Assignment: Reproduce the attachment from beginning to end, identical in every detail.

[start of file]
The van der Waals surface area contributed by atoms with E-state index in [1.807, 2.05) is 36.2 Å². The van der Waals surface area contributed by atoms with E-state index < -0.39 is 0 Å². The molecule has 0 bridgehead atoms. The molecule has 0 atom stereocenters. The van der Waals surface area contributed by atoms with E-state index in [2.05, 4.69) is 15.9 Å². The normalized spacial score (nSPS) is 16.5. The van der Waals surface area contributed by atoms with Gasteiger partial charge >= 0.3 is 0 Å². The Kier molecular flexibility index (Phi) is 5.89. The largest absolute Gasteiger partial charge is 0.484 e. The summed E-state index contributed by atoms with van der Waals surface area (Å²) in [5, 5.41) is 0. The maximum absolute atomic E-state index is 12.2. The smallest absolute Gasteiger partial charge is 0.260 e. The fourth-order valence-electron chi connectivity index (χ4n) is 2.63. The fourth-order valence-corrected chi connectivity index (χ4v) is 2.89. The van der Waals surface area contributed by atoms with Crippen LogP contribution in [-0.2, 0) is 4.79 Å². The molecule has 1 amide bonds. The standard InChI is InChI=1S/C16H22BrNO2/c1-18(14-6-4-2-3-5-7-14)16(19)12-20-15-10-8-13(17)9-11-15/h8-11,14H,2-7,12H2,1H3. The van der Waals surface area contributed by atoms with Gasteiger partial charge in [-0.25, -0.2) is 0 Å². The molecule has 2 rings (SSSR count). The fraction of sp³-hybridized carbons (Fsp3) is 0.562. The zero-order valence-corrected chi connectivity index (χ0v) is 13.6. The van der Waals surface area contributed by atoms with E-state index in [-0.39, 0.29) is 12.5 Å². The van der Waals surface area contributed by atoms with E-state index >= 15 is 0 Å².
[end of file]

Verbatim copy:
The van der Waals surface area contributed by atoms with E-state index in [1.807, 2.05) is 36.2 Å². The van der Waals surface area contributed by atoms with E-state index < -0.39 is 0 Å². The molecule has 0 bridgehead atoms. The molecule has 0 atom stereocenters. The van der Waals surface area contributed by atoms with E-state index in [2.05, 4.69) is 15.9 Å². The normalized spacial score (nSPS) is 16.5. The van der Waals surface area contributed by atoms with Gasteiger partial charge >= 0.3 is 0 Å². The Kier molecular flexibility index (Phi) is 5.89. The largest absolute Gasteiger partial charge is 0.484 e. The summed E-state index contributed by atoms with van der Waals surface area (Å²) in [5, 5.41) is 0. The maximum absolute atomic E-state index is 12.2. The smallest absolute Gasteiger partial charge is 0.260 e. The fourth-order valence-electron chi connectivity index (χ4n) is 2.63. The fourth-order valence-corrected chi connectivity index (χ4v) is 2.89. The van der Waals surface area contributed by atoms with Crippen LogP contribution in [-0.2, 0) is 4.79 Å². The molecule has 1 amide bonds. The standard InChI is InChI=1S/C16H22BrNO2/c1-18(14-6-4-2-3-5-7-14)16(19)12-20-15-10-8-13(17)9-11-15/h8-11,14H,2-7,12H2,1H3. The van der Waals surface area contributed by atoms with Gasteiger partial charge in [-0.25, -0.2) is 0 Å². The molecule has 2 rings (SSSR count). The fraction of sp³-hybridized carbons (Fsp3) is 0.562. The zero-order valence-corrected chi connectivity index (χ0v) is 13.6. The van der Waals surface area contributed by atoms with E-state index in [-0.39, 0.29) is 12.5 Å². The van der Waals surface area contributed by atoms with E-state index >= 15 is 0 Å².